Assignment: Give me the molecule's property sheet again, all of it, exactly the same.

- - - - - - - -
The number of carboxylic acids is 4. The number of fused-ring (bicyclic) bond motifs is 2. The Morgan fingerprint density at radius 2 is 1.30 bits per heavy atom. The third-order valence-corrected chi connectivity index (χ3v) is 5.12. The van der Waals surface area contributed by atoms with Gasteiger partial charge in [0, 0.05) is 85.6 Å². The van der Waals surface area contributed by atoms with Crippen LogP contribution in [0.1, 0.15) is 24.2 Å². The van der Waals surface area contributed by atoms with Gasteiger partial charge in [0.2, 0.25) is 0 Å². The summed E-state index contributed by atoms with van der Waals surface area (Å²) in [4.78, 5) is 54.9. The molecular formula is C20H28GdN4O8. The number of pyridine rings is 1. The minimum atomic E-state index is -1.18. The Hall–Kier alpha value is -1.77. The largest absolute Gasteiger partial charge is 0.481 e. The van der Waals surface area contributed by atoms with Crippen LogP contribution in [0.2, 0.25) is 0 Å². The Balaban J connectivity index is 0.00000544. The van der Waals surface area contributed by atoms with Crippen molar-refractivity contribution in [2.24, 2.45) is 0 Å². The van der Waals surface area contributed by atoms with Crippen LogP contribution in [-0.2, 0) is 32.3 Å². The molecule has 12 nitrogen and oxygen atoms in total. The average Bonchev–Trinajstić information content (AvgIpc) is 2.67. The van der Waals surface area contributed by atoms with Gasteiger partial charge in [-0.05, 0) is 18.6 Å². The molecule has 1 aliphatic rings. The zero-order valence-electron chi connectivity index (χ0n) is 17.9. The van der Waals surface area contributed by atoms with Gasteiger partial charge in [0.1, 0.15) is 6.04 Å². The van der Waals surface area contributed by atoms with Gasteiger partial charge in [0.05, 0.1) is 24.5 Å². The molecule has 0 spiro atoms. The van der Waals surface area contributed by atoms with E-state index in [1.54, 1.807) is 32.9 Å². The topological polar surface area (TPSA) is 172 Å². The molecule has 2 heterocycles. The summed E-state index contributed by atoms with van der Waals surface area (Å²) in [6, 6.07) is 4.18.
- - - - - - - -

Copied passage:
The number of carboxylic acids is 4. The number of fused-ring (bicyclic) bond motifs is 2. The Morgan fingerprint density at radius 2 is 1.30 bits per heavy atom. The third-order valence-corrected chi connectivity index (χ3v) is 5.12. The van der Waals surface area contributed by atoms with Gasteiger partial charge in [0, 0.05) is 85.6 Å². The van der Waals surface area contributed by atoms with Crippen LogP contribution in [0.1, 0.15) is 24.2 Å². The van der Waals surface area contributed by atoms with Gasteiger partial charge in [0.2, 0.25) is 0 Å². The summed E-state index contributed by atoms with van der Waals surface area (Å²) in [4.78, 5) is 54.9. The molecular formula is C20H28GdN4O8. The number of pyridine rings is 1. The minimum atomic E-state index is -1.18. The Hall–Kier alpha value is -1.77. The largest absolute Gasteiger partial charge is 0.481 e. The van der Waals surface area contributed by atoms with Crippen LogP contribution in [0.2, 0.25) is 0 Å². The Balaban J connectivity index is 0.00000544. The van der Waals surface area contributed by atoms with Crippen molar-refractivity contribution in [2.24, 2.45) is 0 Å². The van der Waals surface area contributed by atoms with Crippen LogP contribution in [-0.2, 0) is 32.3 Å². The molecule has 12 nitrogen and oxygen atoms in total. The average Bonchev–Trinajstić information content (AvgIpc) is 2.67. The van der Waals surface area contributed by atoms with Gasteiger partial charge in [-0.05, 0) is 18.6 Å². The molecule has 1 aliphatic rings. The zero-order valence-electron chi connectivity index (χ0n) is 17.9. The van der Waals surface area contributed by atoms with Gasteiger partial charge in [0.1, 0.15) is 6.04 Å². The van der Waals surface area contributed by atoms with Gasteiger partial charge in [0.05, 0.1) is 24.5 Å². The molecule has 0 spiro atoms. The van der Waals surface area contributed by atoms with E-state index in [1.54, 1.807) is 32.9 Å². The topological polar surface area (TPSA) is 172 Å². The molecule has 2 heterocycles. The summed E-state index contributed by atoms with van der Waals surface area (Å²) in [6, 6.07) is 4.18.